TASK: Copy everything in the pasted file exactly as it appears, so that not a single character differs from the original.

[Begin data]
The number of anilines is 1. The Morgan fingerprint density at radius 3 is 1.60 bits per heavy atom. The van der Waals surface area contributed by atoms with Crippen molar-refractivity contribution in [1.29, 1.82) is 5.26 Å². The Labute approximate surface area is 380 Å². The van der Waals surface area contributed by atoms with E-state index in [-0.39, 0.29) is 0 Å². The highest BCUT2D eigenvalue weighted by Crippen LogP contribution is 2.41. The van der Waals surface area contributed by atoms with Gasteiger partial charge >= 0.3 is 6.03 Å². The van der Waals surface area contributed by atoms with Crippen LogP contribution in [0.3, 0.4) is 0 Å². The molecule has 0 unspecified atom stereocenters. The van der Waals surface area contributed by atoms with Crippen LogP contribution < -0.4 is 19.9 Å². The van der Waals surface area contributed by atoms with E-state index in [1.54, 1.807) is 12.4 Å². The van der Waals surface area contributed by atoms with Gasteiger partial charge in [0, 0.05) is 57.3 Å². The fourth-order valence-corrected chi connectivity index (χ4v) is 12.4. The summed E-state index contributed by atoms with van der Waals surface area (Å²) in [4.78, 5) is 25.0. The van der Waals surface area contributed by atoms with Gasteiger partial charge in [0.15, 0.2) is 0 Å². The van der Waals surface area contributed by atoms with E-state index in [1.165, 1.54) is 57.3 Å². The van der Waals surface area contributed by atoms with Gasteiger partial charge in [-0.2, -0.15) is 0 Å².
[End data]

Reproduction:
The number of anilines is 1. The Morgan fingerprint density at radius 3 is 1.60 bits per heavy atom. The van der Waals surface area contributed by atoms with Crippen molar-refractivity contribution in [1.29, 1.82) is 5.26 Å². The Labute approximate surface area is 380 Å². The van der Waals surface area contributed by atoms with E-state index in [-0.39, 0.29) is 0 Å². The highest BCUT2D eigenvalue weighted by Crippen LogP contribution is 2.41. The van der Waals surface area contributed by atoms with Gasteiger partial charge >= 0.3 is 6.03 Å². The van der Waals surface area contributed by atoms with Crippen LogP contribution in [0.3, 0.4) is 0 Å². The molecule has 0 unspecified atom stereocenters. The van der Waals surface area contributed by atoms with Crippen LogP contribution < -0.4 is 19.9 Å². The van der Waals surface area contributed by atoms with E-state index in [1.54, 1.807) is 12.4 Å². The van der Waals surface area contributed by atoms with Gasteiger partial charge in [0, 0.05) is 57.3 Å². The fourth-order valence-corrected chi connectivity index (χ4v) is 12.4. The summed E-state index contributed by atoms with van der Waals surface area (Å²) in [4.78, 5) is 25.0. The van der Waals surface area contributed by atoms with Gasteiger partial charge in [0.15, 0.2) is 0 Å². The van der Waals surface area contributed by atoms with E-state index in [1.165, 1.54) is 57.3 Å². The van der Waals surface area contributed by atoms with Gasteiger partial charge in [-0.2, -0.15) is 0 Å².